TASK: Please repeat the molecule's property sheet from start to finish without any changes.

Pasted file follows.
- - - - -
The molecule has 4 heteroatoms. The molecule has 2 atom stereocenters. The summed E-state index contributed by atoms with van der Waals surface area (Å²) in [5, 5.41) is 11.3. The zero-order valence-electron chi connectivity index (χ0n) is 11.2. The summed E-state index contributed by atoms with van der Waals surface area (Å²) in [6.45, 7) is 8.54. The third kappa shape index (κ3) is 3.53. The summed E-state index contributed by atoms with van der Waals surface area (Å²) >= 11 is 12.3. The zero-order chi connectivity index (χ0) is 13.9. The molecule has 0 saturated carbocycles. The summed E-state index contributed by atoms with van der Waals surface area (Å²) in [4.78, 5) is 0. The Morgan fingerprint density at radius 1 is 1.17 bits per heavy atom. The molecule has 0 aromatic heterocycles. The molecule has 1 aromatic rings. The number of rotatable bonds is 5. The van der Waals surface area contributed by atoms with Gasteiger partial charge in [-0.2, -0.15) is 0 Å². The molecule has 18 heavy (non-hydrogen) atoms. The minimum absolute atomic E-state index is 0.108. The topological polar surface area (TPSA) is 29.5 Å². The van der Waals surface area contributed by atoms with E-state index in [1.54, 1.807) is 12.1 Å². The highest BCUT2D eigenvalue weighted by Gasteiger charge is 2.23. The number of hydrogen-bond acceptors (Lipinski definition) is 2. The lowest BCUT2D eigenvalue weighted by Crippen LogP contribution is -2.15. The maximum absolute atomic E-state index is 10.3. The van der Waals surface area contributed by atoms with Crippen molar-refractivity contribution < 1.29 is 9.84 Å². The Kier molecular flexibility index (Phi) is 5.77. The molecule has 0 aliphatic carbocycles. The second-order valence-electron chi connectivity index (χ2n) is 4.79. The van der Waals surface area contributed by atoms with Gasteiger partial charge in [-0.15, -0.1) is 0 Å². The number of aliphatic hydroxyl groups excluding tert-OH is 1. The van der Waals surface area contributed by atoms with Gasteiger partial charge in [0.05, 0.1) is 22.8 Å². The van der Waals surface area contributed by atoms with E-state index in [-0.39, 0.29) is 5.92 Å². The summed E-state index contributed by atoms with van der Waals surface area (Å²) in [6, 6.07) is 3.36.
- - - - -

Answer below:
The molecule has 4 heteroatoms. The molecule has 2 atom stereocenters. The summed E-state index contributed by atoms with van der Waals surface area (Å²) in [5, 5.41) is 11.3. The zero-order valence-electron chi connectivity index (χ0n) is 11.2. The summed E-state index contributed by atoms with van der Waals surface area (Å²) in [6.45, 7) is 8.54. The third kappa shape index (κ3) is 3.53. The summed E-state index contributed by atoms with van der Waals surface area (Å²) >= 11 is 12.3. The zero-order chi connectivity index (χ0) is 13.9. The molecule has 0 saturated carbocycles. The summed E-state index contributed by atoms with van der Waals surface area (Å²) in [4.78, 5) is 0. The Morgan fingerprint density at radius 1 is 1.17 bits per heavy atom. The molecule has 0 aromatic heterocycles. The molecule has 1 aromatic rings. The number of rotatable bonds is 5. The van der Waals surface area contributed by atoms with Gasteiger partial charge in [-0.2, -0.15) is 0 Å². The molecule has 18 heavy (non-hydrogen) atoms. The minimum absolute atomic E-state index is 0.108. The topological polar surface area (TPSA) is 29.5 Å². The van der Waals surface area contributed by atoms with E-state index in [1.54, 1.807) is 12.1 Å². The highest BCUT2D eigenvalue weighted by Gasteiger charge is 2.23. The number of hydrogen-bond acceptors (Lipinski definition) is 2. The lowest BCUT2D eigenvalue weighted by Crippen LogP contribution is -2.15. The maximum absolute atomic E-state index is 10.3. The van der Waals surface area contributed by atoms with Crippen molar-refractivity contribution < 1.29 is 9.84 Å². The Kier molecular flexibility index (Phi) is 5.77. The molecule has 0 aliphatic carbocycles. The second-order valence-electron chi connectivity index (χ2n) is 4.79. The van der Waals surface area contributed by atoms with Gasteiger partial charge in [-0.15, -0.1) is 0 Å². The number of aliphatic hydroxyl groups excluding tert-OH is 1. The van der Waals surface area contributed by atoms with Gasteiger partial charge in [0.05, 0.1) is 22.8 Å². The van der Waals surface area contributed by atoms with E-state index in [-0.39, 0.29) is 5.92 Å². The summed E-state index contributed by atoms with van der Waals surface area (Å²) in [6, 6.07) is 3.36.